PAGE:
“I was going to tell you a story from long ago. It was a tale with werewolves and magic, elves and goblins, and things that whisper in the breeze,” I said.
“That sounds nice,” said the dragon. My imaginary friend was curled up in the corner of my perfect and beautiful bedroom, with her paws drawn under her chin, watching in the dim light.
I wanted to get out of bed, ask her if I could climb on her back, go for a ride, have her take me far from here. She had wings. Massive ones, that, when spread out, would dwarf my house. I could have held on to one of the many black and shiny horns that that ran from the top of her head and down her mighty back.
But all I said was, “It is a nice story.”
“I believe you,” she said. “And as soon as you want to tell it, I’m here to listen.”
I tried to nod, but couldn’t. Not that there was any point. Wasn’t much point to anything, these days. I was too tired for any of it. Even sleep. Two years ago, I would have laughed at anyone who told me that a person could be too tired to sleep. But now I understood: a person really could be so exhausted from existing, that all there was to do at night was wait for morning.
Morning is for washing, breakfast, shiny teeth, and tidy hair.
Morning is for packing homework, tennis kit, and piano books.
Morning is for shoulders back, posture straight, and smiling.
Because everything was good. Great. Wonderful. “I’ve given you everything I never had,” as my mother always said.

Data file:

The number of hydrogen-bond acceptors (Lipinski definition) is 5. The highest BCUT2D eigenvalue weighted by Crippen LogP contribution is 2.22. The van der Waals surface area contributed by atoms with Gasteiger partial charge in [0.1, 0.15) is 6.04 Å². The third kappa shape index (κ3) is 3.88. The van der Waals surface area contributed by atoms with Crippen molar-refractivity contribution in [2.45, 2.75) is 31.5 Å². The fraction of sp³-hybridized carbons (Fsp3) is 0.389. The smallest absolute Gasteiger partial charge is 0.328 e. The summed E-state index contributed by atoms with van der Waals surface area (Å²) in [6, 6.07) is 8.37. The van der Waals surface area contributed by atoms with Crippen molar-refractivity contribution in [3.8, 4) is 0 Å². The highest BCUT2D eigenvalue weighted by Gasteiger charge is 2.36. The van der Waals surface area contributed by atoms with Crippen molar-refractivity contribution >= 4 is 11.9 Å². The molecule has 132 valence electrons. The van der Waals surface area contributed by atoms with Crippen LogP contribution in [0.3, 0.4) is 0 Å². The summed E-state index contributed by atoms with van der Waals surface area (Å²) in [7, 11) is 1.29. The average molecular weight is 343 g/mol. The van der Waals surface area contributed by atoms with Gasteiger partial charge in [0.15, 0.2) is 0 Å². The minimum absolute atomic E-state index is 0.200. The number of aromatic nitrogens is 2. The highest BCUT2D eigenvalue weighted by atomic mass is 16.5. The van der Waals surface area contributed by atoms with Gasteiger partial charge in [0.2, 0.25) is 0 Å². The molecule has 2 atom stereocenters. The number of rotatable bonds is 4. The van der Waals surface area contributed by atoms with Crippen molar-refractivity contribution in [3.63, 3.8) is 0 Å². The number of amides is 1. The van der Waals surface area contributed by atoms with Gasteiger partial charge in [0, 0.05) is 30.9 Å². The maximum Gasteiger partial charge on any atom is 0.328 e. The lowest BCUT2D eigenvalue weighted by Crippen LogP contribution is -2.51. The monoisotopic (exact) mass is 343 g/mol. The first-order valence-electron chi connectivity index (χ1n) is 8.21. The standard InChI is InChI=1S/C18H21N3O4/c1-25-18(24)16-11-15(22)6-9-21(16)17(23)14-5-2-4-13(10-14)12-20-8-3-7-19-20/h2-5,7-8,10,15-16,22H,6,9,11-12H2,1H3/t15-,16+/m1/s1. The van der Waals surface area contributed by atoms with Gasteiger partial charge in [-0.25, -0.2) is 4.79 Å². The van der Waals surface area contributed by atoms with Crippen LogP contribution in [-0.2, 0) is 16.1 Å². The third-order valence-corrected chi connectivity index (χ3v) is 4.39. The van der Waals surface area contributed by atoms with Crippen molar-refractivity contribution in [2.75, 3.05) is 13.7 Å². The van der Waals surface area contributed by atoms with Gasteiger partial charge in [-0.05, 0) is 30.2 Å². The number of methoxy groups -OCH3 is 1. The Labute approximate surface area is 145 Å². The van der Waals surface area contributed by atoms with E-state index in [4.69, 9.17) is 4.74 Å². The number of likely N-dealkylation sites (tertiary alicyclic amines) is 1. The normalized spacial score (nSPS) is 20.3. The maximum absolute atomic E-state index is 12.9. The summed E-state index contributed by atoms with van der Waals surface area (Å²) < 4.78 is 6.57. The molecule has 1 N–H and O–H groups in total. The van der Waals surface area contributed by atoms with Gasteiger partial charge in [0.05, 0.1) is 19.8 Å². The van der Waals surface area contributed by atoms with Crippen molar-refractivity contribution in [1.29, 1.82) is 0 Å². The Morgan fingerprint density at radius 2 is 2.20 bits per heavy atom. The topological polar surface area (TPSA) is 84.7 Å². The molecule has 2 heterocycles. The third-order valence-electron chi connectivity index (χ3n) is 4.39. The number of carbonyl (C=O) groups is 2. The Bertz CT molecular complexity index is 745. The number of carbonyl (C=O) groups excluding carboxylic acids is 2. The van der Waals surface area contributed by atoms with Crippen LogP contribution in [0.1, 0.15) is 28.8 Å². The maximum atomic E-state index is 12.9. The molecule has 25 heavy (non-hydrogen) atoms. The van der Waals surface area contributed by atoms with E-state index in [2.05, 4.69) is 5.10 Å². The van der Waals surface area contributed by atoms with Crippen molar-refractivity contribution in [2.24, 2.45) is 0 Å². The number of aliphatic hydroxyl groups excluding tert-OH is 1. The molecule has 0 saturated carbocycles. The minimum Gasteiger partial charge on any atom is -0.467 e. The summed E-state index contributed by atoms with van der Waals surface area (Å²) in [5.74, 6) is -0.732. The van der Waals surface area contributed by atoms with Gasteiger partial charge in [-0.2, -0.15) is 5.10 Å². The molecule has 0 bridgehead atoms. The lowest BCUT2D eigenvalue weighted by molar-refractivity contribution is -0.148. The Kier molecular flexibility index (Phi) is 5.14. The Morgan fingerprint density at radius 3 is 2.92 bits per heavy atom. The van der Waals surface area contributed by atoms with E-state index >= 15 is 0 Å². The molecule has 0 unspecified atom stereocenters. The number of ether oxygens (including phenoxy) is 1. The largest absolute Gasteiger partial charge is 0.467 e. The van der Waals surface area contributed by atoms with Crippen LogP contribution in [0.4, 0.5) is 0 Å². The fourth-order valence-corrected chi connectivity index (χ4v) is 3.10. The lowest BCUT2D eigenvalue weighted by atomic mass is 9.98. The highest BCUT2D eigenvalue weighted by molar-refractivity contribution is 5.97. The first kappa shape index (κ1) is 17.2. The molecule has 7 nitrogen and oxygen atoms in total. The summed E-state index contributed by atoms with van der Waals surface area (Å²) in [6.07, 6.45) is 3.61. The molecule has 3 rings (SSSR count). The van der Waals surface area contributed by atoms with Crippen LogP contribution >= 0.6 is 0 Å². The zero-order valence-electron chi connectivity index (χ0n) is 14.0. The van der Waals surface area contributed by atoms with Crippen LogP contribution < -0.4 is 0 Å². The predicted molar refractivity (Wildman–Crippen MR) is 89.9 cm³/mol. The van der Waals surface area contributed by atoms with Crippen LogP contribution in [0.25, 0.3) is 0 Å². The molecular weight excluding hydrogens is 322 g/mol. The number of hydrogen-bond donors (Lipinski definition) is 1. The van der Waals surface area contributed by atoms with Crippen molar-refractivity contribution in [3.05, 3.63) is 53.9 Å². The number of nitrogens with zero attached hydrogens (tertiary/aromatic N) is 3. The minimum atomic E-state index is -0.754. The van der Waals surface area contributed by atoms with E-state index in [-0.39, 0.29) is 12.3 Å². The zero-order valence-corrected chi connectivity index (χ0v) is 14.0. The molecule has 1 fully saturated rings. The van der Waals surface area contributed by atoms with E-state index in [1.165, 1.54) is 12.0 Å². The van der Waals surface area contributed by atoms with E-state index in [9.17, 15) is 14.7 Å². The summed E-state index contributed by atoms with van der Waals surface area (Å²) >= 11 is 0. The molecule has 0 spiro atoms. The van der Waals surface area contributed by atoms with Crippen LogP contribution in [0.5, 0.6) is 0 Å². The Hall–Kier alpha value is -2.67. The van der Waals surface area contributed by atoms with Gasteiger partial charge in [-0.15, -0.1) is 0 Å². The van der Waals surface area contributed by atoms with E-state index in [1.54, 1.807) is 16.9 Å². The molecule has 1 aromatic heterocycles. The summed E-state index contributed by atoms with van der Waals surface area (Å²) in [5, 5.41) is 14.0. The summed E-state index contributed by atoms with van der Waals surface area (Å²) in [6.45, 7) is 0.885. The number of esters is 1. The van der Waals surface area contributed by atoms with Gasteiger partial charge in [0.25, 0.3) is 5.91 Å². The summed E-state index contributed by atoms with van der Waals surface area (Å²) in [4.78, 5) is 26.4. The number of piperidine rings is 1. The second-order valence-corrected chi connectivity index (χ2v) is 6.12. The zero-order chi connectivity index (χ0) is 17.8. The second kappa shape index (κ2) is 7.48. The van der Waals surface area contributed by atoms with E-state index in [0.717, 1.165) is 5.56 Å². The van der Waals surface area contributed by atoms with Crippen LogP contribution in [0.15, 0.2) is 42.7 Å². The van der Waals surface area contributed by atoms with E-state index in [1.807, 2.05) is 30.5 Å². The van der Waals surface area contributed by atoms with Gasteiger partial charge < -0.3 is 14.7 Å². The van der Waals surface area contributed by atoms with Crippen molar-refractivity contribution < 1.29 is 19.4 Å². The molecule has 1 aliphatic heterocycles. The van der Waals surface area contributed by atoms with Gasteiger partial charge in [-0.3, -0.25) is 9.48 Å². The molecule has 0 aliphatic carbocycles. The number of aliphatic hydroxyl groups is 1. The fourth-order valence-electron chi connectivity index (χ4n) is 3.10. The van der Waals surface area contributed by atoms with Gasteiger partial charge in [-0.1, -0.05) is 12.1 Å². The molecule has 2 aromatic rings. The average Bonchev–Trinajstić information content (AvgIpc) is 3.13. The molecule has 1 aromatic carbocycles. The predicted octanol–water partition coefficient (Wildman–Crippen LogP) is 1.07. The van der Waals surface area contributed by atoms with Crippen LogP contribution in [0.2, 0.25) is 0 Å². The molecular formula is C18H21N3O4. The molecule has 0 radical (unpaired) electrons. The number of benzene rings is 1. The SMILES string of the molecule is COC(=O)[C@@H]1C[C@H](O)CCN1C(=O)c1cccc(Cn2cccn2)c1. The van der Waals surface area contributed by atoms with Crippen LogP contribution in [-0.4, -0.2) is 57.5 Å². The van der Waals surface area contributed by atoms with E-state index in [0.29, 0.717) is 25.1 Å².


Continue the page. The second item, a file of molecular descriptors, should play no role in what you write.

“Be grateful,” as my father always said.
“You are ungrateful,” Tar Beast hissed from my bed. “So ungrateful.”
I stiffened, as my imagination shifted and my evil mental-nemesis, Tar Beast, took over. The sheets turned to sticky muck, sucking me deeper into the bedframe. I wildly casted about for my dragon, but she was fading into the floor, to dwell where my good stories now lived.
I used to be a great storyteller. The best.
“Hope is a little liar,” my mother always said.
“Hope has an overactive imagination,” my father always said.
“Worthless,” Tar Beast hissed from my bed. “Wasting your time, always wasting your time, when you could be using it for something practical.”
Tar Beast sent up a long thick tentacle, dripping with muck, and wrapped it around my ribs, pulling me closer to its lair. My breath came out in short sharp gasps – faster than if I were doing tennis drills. Flames licked my lungs, as another tentacle closed over my mouth, the suction cups fastening to my flesh.
Help, I wanted to shout. But I couldn’t speak. I couldn’t groan. Air – snuff, snuff, snuff – made it through my nose, but it wasn’t enough. My heart picked up the pace–
“Relax,” Tar Beast purred. “Let go, just let it all go. You didn’t want to grow up to be a doctor, anyway.”
True, but the words remained inside me. Trapped by that thick, slimy, tentacle, sucking my face, robbing me of my voice. So ‘True’ was left to sink into my soul, sending out its inky poison, reminding me of all the ways I had failed.
“They didn’t spend all that money for you to throw it all away,” Tar Beast sang, dragging me further into the muck. “They deserve a daughter who appreciates the things they provide, a child who gives one hundred-and-ten-percent.”
True, I thought. I hadn’t even tried to speak this time. No point. Because I knew there was no way I’d live through the night. It hurt too much.
Tell us: Hope communicates with imaginary friends. What do you think is Hope’s problem? Have you ever felt this way, or had imaginary friends?